The main difference between Crayfish and Lobster is that the Crayfish is a common name for crustaceans as food and Lobster is a family of crustaceans
Crayfish, also known as crawfish, crawdads, freshwater lobsters, mountain lobsters, mudbugs or yabbies, are fresh water crustaceans resembling small lobsters, to which they are related; taxonomically, they are members of the superfamilies Astacoidea and Parastacoidea. They breathe through feather-like gills. Some species are found in brooks and streams where there is running fresh water, while others thrive in swamps, ditches, and paddy fields. Most crayfish cannot tolerate polluted water, although some species such as Procambarus clarkii are hardier. Crayfish feed on animals and plants, either living or decomposing, and detritus.
Lobsters are a family (Nephropidae, sometimes also Homaridae) of large marine crustaceans.
Lobsters have long bodies with muscular tails, and live in crevices or burrows on the sea floor. Three of their five pairs of legs have claws, including the first pair, which are usually much larger than the others. Highly prized as seafood, lobsters are economically important, and are often one of the most profitable commodities in coastal areas they populate. Commercially important species include two species of Homarus (which looks more like the stereotypical lobster) from the northern Atlantic Ocean, and scampi (which looks more like a shrimp, or a “mini lobster”) – the Northern Hemisphere genus Nephrops and the Southern Hemisphere genus Metanephrops. Although several other groups of crustaceans have the word “lobster” in their names, the unqualified term “lobster” generally refers to the clawed lobsters of the family Nephropidae. Clawed lobsters are not closely related to spiny lobsters or slipper lobsters, which have no claws (chelae), or to squat lobsters. The closest living relatives of clawed lobsters are the reef lobsters and the three families of freshwater crayfish.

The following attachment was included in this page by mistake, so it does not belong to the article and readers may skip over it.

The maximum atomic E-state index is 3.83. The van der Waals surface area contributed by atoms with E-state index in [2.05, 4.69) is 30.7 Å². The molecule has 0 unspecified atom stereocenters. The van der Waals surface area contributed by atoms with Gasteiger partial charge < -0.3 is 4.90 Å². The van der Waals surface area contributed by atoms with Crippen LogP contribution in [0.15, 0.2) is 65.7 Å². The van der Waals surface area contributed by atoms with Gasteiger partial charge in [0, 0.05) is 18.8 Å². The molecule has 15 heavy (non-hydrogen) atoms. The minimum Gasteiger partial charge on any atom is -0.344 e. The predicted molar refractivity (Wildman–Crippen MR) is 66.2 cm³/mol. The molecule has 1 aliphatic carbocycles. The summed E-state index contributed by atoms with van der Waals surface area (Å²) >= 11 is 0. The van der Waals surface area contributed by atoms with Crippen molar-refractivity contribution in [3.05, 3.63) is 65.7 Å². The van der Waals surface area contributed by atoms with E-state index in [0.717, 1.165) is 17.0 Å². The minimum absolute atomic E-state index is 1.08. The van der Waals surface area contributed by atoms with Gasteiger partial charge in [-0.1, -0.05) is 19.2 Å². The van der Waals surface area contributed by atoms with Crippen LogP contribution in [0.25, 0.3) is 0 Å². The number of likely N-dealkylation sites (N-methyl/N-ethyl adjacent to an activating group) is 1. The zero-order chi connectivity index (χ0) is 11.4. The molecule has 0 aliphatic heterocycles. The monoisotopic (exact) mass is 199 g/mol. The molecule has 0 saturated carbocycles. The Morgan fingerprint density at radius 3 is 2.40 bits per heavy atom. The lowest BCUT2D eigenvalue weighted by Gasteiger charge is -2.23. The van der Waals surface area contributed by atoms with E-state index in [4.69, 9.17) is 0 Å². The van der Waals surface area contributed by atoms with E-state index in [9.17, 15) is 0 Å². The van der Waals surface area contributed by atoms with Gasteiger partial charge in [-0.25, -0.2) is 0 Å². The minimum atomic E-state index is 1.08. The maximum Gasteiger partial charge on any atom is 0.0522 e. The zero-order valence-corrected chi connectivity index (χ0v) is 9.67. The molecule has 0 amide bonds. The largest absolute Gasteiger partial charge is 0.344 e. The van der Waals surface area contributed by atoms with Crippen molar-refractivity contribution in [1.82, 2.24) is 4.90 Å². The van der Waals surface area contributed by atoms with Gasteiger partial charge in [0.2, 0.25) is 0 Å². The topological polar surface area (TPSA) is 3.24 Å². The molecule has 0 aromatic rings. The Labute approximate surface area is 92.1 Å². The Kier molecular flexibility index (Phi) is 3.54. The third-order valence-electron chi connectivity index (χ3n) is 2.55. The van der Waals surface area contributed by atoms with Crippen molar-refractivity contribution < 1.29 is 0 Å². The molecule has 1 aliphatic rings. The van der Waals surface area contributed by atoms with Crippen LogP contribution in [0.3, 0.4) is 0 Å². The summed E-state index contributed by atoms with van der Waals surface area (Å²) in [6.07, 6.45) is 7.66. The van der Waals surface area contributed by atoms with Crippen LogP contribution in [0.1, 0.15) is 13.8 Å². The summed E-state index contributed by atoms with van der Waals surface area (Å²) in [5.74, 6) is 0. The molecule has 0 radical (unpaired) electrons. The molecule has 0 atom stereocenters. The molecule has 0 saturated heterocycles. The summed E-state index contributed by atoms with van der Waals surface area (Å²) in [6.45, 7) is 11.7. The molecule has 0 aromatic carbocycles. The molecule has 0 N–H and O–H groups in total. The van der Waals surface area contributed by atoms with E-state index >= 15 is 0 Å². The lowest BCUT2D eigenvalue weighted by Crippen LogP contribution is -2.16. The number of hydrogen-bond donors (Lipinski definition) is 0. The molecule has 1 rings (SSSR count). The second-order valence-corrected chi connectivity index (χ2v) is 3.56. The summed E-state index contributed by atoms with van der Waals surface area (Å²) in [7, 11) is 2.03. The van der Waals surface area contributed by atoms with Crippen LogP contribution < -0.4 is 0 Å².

Any of numerous freshwater decapod crustaceans in superfamilies ver=161004 and ver=161004, resembling the related lobster but usually much smaller.
A rock lobster (family Palinuridae).
(to backpedal, desert, or withdraw)
red-colored, especially from a sunburn.
A crustacean of the Nephropidae family, dark green or blue-black in colour turning bright red when cooked, with a hard shell and claws, which is used as a seafood.
A crustacean of the Palinuridae family, pinkish red in colour, with a hard, spiny shell but no claws, which is used as a seafood.
A soldier or officer of the imperial British Army (due to their red or scarlet uniform).
An Australian twenty dollar note, due to its reddish-orange colour.
To fish for lobsters.